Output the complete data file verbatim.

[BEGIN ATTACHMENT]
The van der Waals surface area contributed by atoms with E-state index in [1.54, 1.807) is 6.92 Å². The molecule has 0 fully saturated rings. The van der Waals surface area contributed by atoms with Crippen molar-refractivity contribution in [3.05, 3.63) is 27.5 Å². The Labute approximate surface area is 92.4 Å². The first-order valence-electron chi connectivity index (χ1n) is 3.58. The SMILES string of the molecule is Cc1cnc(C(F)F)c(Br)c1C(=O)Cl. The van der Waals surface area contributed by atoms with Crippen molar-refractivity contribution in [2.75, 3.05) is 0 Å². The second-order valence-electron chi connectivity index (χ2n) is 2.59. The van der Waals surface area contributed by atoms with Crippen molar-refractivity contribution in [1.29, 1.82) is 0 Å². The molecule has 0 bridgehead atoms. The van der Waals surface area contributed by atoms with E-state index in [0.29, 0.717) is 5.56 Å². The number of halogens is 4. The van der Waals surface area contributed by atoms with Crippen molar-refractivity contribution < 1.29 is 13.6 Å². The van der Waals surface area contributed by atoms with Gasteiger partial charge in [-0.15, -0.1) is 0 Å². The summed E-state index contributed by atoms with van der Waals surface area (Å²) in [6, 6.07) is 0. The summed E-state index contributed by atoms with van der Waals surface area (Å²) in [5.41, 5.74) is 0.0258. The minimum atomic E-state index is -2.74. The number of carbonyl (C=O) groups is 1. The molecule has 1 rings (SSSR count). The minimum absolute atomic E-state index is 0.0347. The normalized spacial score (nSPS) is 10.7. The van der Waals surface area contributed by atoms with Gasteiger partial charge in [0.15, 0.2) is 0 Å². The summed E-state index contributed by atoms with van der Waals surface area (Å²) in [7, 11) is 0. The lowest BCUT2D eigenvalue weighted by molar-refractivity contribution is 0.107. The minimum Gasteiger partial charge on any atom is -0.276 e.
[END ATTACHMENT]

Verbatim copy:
The van der Waals surface area contributed by atoms with E-state index in [1.54, 1.807) is 6.92 Å². The molecule has 0 fully saturated rings. The van der Waals surface area contributed by atoms with Crippen molar-refractivity contribution in [3.05, 3.63) is 27.5 Å². The Labute approximate surface area is 92.4 Å². The first-order valence-electron chi connectivity index (χ1n) is 3.58. The SMILES string of the molecule is Cc1cnc(C(F)F)c(Br)c1C(=O)Cl. The van der Waals surface area contributed by atoms with Crippen molar-refractivity contribution in [2.75, 3.05) is 0 Å². The second-order valence-electron chi connectivity index (χ2n) is 2.59. The van der Waals surface area contributed by atoms with Crippen molar-refractivity contribution in [1.29, 1.82) is 0 Å². The molecule has 0 bridgehead atoms. The van der Waals surface area contributed by atoms with E-state index in [0.29, 0.717) is 5.56 Å². The number of halogens is 4. The van der Waals surface area contributed by atoms with Crippen molar-refractivity contribution < 1.29 is 13.6 Å². The van der Waals surface area contributed by atoms with Gasteiger partial charge in [-0.15, -0.1) is 0 Å². The summed E-state index contributed by atoms with van der Waals surface area (Å²) in [6, 6.07) is 0. The summed E-state index contributed by atoms with van der Waals surface area (Å²) in [5.41, 5.74) is 0.0258. The minimum atomic E-state index is -2.74. The number of carbonyl (C=O) groups is 1. The molecule has 1 rings (SSSR count). The minimum absolute atomic E-state index is 0.0347. The normalized spacial score (nSPS) is 10.7. The van der Waals surface area contributed by atoms with Gasteiger partial charge in [0.15, 0.2) is 0 Å². The summed E-state index contributed by atoms with van der Waals surface area (Å²) in [7, 11) is 0. The lowest BCUT2D eigenvalue weighted by molar-refractivity contribution is 0.107. The minimum Gasteiger partial charge on any atom is -0.276 e.